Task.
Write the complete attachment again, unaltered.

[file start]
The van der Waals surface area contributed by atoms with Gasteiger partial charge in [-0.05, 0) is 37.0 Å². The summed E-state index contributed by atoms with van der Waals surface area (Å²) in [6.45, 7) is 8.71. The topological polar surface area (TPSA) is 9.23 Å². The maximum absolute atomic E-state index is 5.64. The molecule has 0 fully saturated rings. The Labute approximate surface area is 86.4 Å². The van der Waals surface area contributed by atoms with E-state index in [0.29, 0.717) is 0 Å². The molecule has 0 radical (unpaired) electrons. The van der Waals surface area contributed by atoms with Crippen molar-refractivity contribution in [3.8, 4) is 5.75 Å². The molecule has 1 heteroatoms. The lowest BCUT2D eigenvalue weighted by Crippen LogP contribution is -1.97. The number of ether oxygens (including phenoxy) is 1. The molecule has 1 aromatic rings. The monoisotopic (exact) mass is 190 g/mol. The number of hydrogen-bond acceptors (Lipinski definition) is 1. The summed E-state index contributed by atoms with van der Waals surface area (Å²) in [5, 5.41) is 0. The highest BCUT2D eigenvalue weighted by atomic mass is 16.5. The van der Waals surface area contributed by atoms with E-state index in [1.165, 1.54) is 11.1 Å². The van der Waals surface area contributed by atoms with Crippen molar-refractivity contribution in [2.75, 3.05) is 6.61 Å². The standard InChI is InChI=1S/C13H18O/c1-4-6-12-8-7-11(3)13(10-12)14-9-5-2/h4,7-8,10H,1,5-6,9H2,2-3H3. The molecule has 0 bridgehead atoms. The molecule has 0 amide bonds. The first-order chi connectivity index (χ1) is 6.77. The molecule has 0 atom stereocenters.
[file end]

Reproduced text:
The van der Waals surface area contributed by atoms with Gasteiger partial charge in [-0.05, 0) is 37.0 Å². The summed E-state index contributed by atoms with van der Waals surface area (Å²) in [6.45, 7) is 8.71. The topological polar surface area (TPSA) is 9.23 Å². The maximum absolute atomic E-state index is 5.64. The molecule has 0 fully saturated rings. The Labute approximate surface area is 86.4 Å². The van der Waals surface area contributed by atoms with E-state index in [0.29, 0.717) is 0 Å². The molecule has 0 radical (unpaired) electrons. The van der Waals surface area contributed by atoms with Crippen molar-refractivity contribution in [3.8, 4) is 5.75 Å². The molecule has 1 heteroatoms. The lowest BCUT2D eigenvalue weighted by Crippen LogP contribution is -1.97. The number of ether oxygens (including phenoxy) is 1. The molecule has 1 aromatic rings. The monoisotopic (exact) mass is 190 g/mol. The number of hydrogen-bond acceptors (Lipinski definition) is 1. The summed E-state index contributed by atoms with van der Waals surface area (Å²) in [5, 5.41) is 0. The highest BCUT2D eigenvalue weighted by atomic mass is 16.5. The van der Waals surface area contributed by atoms with E-state index in [1.165, 1.54) is 11.1 Å². The van der Waals surface area contributed by atoms with Crippen molar-refractivity contribution in [2.75, 3.05) is 6.61 Å². The standard InChI is InChI=1S/C13H18O/c1-4-6-12-8-7-11(3)13(10-12)14-9-5-2/h4,7-8,10H,1,5-6,9H2,2-3H3. The molecule has 0 bridgehead atoms. The molecule has 0 amide bonds. The first-order chi connectivity index (χ1) is 6.77. The molecule has 0 atom stereocenters.